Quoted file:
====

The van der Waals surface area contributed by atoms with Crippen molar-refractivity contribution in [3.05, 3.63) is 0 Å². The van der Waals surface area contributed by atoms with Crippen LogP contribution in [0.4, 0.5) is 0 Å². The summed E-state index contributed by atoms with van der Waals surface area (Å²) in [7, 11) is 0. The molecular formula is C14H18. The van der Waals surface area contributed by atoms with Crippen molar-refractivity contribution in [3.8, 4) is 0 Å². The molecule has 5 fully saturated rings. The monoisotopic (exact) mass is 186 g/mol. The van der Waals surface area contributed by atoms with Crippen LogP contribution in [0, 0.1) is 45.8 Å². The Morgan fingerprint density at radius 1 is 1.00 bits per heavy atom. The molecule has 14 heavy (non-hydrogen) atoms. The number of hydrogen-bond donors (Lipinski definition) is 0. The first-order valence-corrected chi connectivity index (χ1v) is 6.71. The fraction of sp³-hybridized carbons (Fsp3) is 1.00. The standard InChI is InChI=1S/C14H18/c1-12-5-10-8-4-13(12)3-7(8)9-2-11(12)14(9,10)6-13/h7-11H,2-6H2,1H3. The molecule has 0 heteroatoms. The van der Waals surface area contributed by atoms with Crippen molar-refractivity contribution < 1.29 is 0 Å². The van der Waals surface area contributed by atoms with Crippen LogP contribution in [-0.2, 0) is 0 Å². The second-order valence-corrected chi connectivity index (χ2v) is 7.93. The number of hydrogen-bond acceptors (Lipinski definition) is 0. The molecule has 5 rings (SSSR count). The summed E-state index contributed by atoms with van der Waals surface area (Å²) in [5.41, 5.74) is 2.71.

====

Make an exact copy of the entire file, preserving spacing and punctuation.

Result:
The van der Waals surface area contributed by atoms with Crippen molar-refractivity contribution in [3.05, 3.63) is 0 Å². The van der Waals surface area contributed by atoms with Crippen LogP contribution in [0.4, 0.5) is 0 Å². The summed E-state index contributed by atoms with van der Waals surface area (Å²) in [7, 11) is 0. The molecular formula is C14H18. The van der Waals surface area contributed by atoms with Crippen molar-refractivity contribution in [3.8, 4) is 0 Å². The molecule has 5 fully saturated rings. The monoisotopic (exact) mass is 186 g/mol. The van der Waals surface area contributed by atoms with Crippen LogP contribution in [0, 0.1) is 45.8 Å². The Morgan fingerprint density at radius 1 is 1.00 bits per heavy atom. The molecule has 14 heavy (non-hydrogen) atoms. The number of hydrogen-bond donors (Lipinski definition) is 0. The first-order valence-corrected chi connectivity index (χ1v) is 6.71. The fraction of sp³-hybridized carbons (Fsp3) is 1.00. The standard InChI is InChI=1S/C14H18/c1-12-5-10-8-4-13(12)3-7(8)9-2-11(12)14(9,10)6-13/h7-11H,2-6H2,1H3. The molecule has 0 heteroatoms. The van der Waals surface area contributed by atoms with Crippen molar-refractivity contribution < 1.29 is 0 Å². The van der Waals surface area contributed by atoms with Crippen LogP contribution in [-0.2, 0) is 0 Å². The second-order valence-corrected chi connectivity index (χ2v) is 7.93. The number of hydrogen-bond acceptors (Lipinski definition) is 0. The molecule has 5 rings (SSSR count). The summed E-state index contributed by atoms with van der Waals surface area (Å²) in [5.41, 5.74) is 2.71.